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The economic forces behind a revolutionary spring

Cairo on Friday was a tableau of bloodied faces, firebombs and rocks, club-swinging soldiers and turbulent street battles. If this year began with a simple arithmetic of immovable protesters facing down a dictatorship, it is ending with a more complicated geometry involving a power-wielding army, resurgent Islamists and humiliated protesters.

How do we understand the new politics of the Arab world? Here's a suggestion: Don't even try. You'll learn far more if you make an effort to understand the economics. For what happened this year on the southern shore of the Mediterranean was far more an inevitable response to economic change than a spontaneous outburst of resistance. And to understand what happens next, you need to know what, economically, has come before.

The most important voice this year is the Cairo economist Samer Soliman, whose book The Autumn of Dictatorship is not just crucial to explaining the Arab uprisings, but also offers the key to understanding almost all transitions from authoritarianism to democracy, and the troubles that occur along the way.

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In his detailed analysis of 60 years of finances, it becomes evident that at the beginning of 2011, Egypt and Tunisia were at about the same place, economically, where you would have found Eastern Europe and Russia in 1988, or Brazil in the early 1980s, just as their authoritarian regimes were about to collapse.

All those governments had spent years buying public support through the doling out of government jobs, food subsidies, housing benefits and positions at state-owned, protected corporations, with minimal taxes.

This was almost all "free" money. Arab states, like most authoritarian regimes, were generally known as rentier economies: They financed themselves not by creating internal economic growth and taxing it, but by attracting money outside: From Egypt's modest petroleum industry and the Suez Canal rents, and most of all from Cold War foreign-aid payments from Moscow and then Washington, both of whom made Cairo, for a time, their largest aid recipient. This gave the Nasser and Sadat regimes the illusion of generosity – but their spending always exceeded their revenues.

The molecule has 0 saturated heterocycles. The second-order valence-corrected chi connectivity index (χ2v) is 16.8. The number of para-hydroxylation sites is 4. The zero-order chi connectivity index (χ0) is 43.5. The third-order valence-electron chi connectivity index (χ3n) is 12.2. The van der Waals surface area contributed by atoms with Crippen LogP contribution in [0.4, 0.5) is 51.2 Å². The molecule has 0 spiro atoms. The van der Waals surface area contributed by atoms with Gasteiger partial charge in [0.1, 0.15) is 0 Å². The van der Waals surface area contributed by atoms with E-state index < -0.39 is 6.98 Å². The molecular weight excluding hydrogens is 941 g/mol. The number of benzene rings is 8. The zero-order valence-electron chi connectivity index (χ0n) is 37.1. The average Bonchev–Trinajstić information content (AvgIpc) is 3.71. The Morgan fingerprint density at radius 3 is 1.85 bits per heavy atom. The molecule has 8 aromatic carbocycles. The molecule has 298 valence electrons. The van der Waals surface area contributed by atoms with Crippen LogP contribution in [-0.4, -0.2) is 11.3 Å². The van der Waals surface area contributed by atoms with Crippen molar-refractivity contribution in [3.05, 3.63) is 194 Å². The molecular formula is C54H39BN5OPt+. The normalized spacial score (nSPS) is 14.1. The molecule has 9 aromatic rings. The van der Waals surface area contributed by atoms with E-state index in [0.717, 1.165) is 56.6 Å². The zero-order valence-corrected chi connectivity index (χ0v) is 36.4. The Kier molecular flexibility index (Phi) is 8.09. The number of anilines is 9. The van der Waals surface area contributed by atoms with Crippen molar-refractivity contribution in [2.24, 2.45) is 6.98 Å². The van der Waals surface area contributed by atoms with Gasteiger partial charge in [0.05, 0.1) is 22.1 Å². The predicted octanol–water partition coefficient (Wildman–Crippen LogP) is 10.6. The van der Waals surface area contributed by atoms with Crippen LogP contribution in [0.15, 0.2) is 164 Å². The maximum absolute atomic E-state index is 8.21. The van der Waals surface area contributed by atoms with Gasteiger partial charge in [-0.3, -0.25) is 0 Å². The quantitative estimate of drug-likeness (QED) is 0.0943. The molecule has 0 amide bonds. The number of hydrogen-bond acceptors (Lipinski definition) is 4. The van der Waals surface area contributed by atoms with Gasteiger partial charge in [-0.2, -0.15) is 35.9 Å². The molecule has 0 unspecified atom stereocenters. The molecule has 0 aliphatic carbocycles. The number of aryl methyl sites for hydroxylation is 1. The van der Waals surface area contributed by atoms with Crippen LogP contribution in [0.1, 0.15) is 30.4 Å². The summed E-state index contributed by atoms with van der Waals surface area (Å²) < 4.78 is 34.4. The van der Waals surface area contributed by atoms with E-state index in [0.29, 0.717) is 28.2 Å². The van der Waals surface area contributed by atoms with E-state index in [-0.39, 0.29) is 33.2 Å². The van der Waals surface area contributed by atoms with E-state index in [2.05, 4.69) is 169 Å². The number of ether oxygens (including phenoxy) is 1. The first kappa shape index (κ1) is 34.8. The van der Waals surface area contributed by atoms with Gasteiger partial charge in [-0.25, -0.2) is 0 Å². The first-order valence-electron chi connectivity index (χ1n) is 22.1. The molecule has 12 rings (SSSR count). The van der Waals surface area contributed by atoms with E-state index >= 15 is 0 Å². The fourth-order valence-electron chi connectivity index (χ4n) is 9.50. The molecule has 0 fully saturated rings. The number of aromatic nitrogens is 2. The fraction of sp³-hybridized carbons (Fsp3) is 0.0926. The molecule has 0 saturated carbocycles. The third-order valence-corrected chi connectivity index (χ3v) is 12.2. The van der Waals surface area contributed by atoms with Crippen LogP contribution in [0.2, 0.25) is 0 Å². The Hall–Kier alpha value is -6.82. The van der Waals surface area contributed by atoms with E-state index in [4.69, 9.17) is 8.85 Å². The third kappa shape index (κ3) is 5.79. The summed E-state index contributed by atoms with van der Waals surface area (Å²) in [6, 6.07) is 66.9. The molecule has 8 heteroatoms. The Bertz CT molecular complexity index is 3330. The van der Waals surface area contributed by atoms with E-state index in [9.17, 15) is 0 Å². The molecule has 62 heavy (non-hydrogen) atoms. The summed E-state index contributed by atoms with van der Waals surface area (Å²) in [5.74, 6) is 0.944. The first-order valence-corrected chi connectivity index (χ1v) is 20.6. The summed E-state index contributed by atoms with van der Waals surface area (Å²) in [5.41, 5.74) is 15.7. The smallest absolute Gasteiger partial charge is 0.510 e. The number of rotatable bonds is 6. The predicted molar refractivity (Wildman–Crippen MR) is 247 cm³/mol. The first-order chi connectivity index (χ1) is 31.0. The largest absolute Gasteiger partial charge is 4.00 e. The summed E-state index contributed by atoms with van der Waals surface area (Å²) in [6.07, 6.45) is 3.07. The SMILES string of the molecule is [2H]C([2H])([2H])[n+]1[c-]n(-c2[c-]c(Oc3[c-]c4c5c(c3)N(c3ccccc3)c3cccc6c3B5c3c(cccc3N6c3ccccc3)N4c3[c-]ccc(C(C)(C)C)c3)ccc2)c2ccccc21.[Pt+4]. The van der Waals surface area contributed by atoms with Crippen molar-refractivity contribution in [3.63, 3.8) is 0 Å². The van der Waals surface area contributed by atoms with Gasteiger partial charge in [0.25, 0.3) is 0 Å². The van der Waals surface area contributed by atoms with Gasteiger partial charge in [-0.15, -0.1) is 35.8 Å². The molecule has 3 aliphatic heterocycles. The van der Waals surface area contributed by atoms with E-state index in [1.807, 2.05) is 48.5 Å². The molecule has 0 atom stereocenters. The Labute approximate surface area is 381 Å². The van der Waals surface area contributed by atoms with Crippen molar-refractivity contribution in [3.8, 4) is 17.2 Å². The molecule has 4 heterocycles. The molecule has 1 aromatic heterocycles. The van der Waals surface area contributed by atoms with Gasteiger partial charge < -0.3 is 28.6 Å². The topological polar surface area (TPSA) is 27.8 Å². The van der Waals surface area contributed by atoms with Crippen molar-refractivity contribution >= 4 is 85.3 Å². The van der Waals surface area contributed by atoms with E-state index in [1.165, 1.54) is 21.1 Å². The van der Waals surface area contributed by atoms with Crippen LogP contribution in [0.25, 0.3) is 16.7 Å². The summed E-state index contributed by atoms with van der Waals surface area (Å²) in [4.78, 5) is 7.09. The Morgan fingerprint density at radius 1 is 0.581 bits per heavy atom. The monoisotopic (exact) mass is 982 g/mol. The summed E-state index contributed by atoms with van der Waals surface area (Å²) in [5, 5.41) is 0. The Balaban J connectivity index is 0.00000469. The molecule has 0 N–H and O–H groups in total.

Under Hosni Mubarak, that all faded. The oil and canal revenues were nowhere enough to support Egypt's fast-growing population, and the aid money dwindled with the Cold War's end. But by the end of 2010, the Egyptian state was getting by on only half the revenues that Mr. Mubarak was receiving when he came to power in 1981.

He bought time by creating what appeared to be an open market economy – but one that was essentially a state-protected oligopoly, companies owned by a circle of tycoons and the army, which became a big profit-seeker in exchange for keeping him in power. This narrow elite was suddenly the only beneficiary of the state – and it didn't produce enough revenue to cover costs.

Mr. Soliman then asks the crucial question: "What happens when the rentier state grows poor and when its revenues dwindle and its deficit climbs?" This is also exactly what was happening in Eastern Europe in the late 1980s.

There is only one possible answer: "Government will have little choice but to levy taxes, and at this point society can insist that government listen … and account for how it plans to spend the funds it has collected from the public. In other words, this is when the public can force government to become democratic."

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Indeed. And as Tahrir Square exploded in January, Mr. Mubarak made it worse, promising full-time government jobs and a 15-per-cent raise to half a million temporary contract workers, something Egypt could ill afford.

In the months since the regime fell, the showdown, as it always is in these cases, is between those who would hold their existing client privileges, those who would expand them to include their own group, and those who would try to create a real, non-corrupt, independent economy from the wreckage.

Egypt does not sit on a lake of petroleum like Iran, Saudi Arabia and Libya (or Russia) do. So its options, like its Warsaw Pact forebears, will likely be democratic and difficult – and Mr. Mubarak's cloistered elite turned most Egyptians against the idea of a liberal economy.

So it's not so much a question of whether Islamists or reformers win power, but whether the economically wise branches of both groups are able to win the day. Brazil, Turkey and Poland were all able to break free from the client-state debt spiral and build real economies, but only after many difficult years. That, unfortunately, is the best hope for Egypt.

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